Somewhat flamboyantly dressed in a checkered suite of sorts, you wouldn’t expect Mathias Grønnebæk to be shy, but the former Operations Manager at the Ethereum Foundation spent most of the time looking at the floor during his presentation at the Ethereum London Meetup on September 13th.
The 27 year old tells us, while doing his best to avoid looking at the audience, that he was consumed with the bitcoin whitepaper after the banking collapse of 2008, so making his way to Milan, getting involved with Dark Wallet.
I wasn’t interested in the privacy aspects, he says, but Richard Stallman, a hero of his, came down, and that was “an interesting experience.”
What may have been more interesting for the millennial is the “very raw” ethereum paper shown to him by “one of the founders of ethereum.” He didn’t name him or her and we were too shy to shout in question whether it was Buterin.
In any event, he joined the project because bitcoin is limited in scripting, he says, so he went to Switzerland with the rest of the ethereum team, where he gradually developed into an operational manager, and then his role became somewhat unnecessary.
So he went off to build Braveno, which took years, he says, with his aim being to rebuild the financial system from ground up. Taking issue with intermediaries that exist solely because they have built strong network effects, intentionally themselves creating high barriers to entry.
He further complains centralized exchanges have no transparency, therefore you can not know whether they are solvent. Citing the case of Tether, connected to Bitfinex, which has issued $300 million while having only $50 million in deposits, Grønnebæk says.
But what exactly is Braveno? The exchange network starts with banks, which issue funds, turning fiat into ethereum based tokens. Those tokens can be returned to the bank for redemption, but in the period following banks’ issuing of tokens and its redemption, they can act as any digital currency.
Or can they? In the questions and answer session, under some interrogation, Grønnebæk says the bank can freeze the ECR20 fiat token they issue if they wish to.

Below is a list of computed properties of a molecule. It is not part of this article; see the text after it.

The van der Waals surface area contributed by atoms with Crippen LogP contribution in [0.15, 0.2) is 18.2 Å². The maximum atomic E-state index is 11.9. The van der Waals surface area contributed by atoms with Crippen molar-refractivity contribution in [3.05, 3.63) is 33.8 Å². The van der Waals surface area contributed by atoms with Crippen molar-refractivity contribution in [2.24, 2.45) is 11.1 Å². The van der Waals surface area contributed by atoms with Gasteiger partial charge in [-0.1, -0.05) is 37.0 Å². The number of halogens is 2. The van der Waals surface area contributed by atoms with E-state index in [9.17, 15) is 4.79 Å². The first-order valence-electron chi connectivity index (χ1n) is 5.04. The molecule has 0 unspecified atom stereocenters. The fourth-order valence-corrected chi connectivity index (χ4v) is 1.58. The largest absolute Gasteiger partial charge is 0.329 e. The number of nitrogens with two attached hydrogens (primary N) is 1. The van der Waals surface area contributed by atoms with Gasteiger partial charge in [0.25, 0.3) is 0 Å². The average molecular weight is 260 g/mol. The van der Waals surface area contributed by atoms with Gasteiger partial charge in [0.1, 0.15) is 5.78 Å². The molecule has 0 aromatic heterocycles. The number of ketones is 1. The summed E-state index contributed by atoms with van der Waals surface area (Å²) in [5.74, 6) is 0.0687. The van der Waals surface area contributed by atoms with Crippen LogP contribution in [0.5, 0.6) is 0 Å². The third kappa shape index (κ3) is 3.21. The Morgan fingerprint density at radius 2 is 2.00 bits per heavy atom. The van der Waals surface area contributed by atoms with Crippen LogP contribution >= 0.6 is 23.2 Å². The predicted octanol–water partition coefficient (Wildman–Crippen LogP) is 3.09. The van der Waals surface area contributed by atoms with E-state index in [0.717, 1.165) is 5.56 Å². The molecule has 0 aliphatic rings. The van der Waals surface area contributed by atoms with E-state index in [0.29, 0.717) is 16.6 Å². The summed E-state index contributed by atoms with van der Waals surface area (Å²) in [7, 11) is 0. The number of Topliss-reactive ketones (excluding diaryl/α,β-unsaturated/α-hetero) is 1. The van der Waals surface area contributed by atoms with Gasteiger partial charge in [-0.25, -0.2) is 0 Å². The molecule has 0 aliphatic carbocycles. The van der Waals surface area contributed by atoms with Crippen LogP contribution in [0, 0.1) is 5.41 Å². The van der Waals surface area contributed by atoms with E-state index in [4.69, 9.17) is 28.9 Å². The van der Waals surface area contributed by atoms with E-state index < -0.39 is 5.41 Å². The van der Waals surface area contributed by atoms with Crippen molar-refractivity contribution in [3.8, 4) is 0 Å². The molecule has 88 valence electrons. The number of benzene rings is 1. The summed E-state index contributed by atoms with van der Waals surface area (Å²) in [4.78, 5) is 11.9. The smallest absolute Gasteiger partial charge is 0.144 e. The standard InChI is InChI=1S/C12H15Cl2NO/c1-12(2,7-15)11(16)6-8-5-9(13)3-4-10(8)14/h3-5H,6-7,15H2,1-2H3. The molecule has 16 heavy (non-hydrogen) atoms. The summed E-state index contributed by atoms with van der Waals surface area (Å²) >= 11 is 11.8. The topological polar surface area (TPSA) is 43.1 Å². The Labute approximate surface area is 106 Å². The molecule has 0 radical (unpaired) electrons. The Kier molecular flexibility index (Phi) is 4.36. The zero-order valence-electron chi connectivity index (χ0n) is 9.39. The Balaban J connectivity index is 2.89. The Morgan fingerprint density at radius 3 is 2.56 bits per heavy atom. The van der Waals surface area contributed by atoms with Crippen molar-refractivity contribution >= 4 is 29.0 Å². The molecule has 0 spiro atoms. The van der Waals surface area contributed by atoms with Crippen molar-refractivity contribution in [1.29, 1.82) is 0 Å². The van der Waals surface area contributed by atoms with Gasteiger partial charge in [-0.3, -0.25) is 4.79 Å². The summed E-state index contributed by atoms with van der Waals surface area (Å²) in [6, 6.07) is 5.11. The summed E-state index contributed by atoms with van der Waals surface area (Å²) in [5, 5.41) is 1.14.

That’s, of course, very different from bitcoin or eth, where a global coordination would be needed if any token was to be frozen and even then dissenters can continue in their own chain without the frozen tokens.
However, the project is undertaking a very first step towards somewhat intermingling, as well as transitioning, old fashioned finance with a very new world of digital and codable money.
Nor is it the only project trying to do so. There are far too many to name, with OmiseGo one of the more prominent. They aim, from our understanding, to connect e-wallets, by the e-wallet provider, say PayPal, tokenizing the fiat and so backing the token.
Then, once they are tokenized, they can be exchanged freely in a decentralized exchange, but such exchanges have trade-offs, Grønnebæk says.
High Frequency Trading (HFT), for example, wouldn’t be practical. That means considerable spread and potentially price premiums in either direction.
But the need for a decentralized exchange has become obvious since at least 2013 when a DDoS of MT Gox led to a considerable price fall, with the exchange then descending into bankruptcy some months later, leading to a two years long bear market in bitcoin.
Yet, cracking this holy grail is no trivial task at all. And whether Braveno, or indeed any of the other projects, can actually do so, only time will be able to tell.
UPDATE – Mathias Grønnebæk Had These Clarifications to Make:
“Firstly – I was not a dark wallet developer – I funded the project during their crowdfunding campaign, and attended the 2 week event arranged by Amir Taaki, and others in Milan.
Secondly – I didn’t say Bitfinex’s Tether only has 50M in deposits – I said that they could be running a fractional reserve – and so you just don’t know. The major downside is that they are doing so much jumping around between institutions that an audit is practically impossible you really need a proper treasury department as they have at a bank to be able to tell – when credits and debits equal out, and auditors say that everything is included, only then can you be reasonably sure.
With regards to the freezing of ERC20’s – this is a regulatory requirement that is true for any digital currency – and actually makes it incredibly difficult for institutions in the EU & US to interact with BTC, and ETH by default. In the US it is known as the “Travel Rule”, but something similar exists in all EU/EEA jurisdictions. It basically just refers to the fact that institutions need to know both who their clients are receiving money from, and who they are sending it to – and why.
What we are building is not a decentralized exchange – that would not be performant, what we are building is a trustless exchange – where you don’t have to trust that we have full reserves because you can see it with your own eyes, and you don’t have to trust us to hold private keys, because you are holding one yourself. (Last one being a feature that is also on the way for Exchange wallets, but is already supported by vault type wallets on our platform).”